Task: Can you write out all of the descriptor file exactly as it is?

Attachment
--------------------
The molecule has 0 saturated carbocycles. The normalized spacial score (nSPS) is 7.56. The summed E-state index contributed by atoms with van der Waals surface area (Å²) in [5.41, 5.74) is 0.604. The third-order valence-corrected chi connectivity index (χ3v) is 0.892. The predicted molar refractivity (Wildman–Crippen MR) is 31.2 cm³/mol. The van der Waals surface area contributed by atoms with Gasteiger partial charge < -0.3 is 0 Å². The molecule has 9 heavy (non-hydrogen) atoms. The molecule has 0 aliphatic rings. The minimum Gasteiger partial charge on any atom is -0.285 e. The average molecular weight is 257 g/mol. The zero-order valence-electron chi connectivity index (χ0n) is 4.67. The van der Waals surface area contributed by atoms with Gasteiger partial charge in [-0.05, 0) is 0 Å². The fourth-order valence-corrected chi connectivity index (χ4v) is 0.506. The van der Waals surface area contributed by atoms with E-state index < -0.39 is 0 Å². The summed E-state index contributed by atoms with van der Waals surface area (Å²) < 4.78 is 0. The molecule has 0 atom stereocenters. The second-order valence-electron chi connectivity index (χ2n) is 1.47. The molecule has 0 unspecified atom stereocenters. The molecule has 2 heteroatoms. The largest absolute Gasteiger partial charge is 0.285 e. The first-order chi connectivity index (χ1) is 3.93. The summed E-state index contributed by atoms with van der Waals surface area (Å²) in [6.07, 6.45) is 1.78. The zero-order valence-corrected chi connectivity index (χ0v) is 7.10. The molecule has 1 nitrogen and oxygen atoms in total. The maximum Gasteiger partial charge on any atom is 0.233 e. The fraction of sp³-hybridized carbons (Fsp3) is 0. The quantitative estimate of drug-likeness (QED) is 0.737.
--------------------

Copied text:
The molecule has 0 saturated carbocycles. The normalized spacial score (nSPS) is 7.56. The summed E-state index contributed by atoms with van der Waals surface area (Å²) in [5.41, 5.74) is 0.604. The third-order valence-corrected chi connectivity index (χ3v) is 0.892. The predicted molar refractivity (Wildman–Crippen MR) is 31.2 cm³/mol. The van der Waals surface area contributed by atoms with Gasteiger partial charge < -0.3 is 0 Å². The molecule has 9 heavy (non-hydrogen) atoms. The molecule has 0 aliphatic rings. The minimum Gasteiger partial charge on any atom is -0.285 e. The average molecular weight is 257 g/mol. The zero-order valence-electron chi connectivity index (χ0n) is 4.67. The van der Waals surface area contributed by atoms with Gasteiger partial charge in [-0.05, 0) is 0 Å². The fourth-order valence-corrected chi connectivity index (χ4v) is 0.506. The van der Waals surface area contributed by atoms with E-state index < -0.39 is 0 Å². The summed E-state index contributed by atoms with van der Waals surface area (Å²) < 4.78 is 0. The molecule has 0 atom stereocenters. The second-order valence-electron chi connectivity index (χ2n) is 1.47. The molecule has 0 unspecified atom stereocenters. The molecule has 2 heteroatoms. The largest absolute Gasteiger partial charge is 0.285 e. The first-order chi connectivity index (χ1) is 3.93. The summed E-state index contributed by atoms with van der Waals surface area (Å²) in [6.07, 6.45) is 1.78. The zero-order valence-corrected chi connectivity index (χ0v) is 7.10. The molecule has 1 nitrogen and oxygen atoms in total. The maximum Gasteiger partial charge on any atom is 0.233 e. The fraction of sp³-hybridized carbons (Fsp3) is 0. The quantitative estimate of drug-likeness (QED) is 0.737.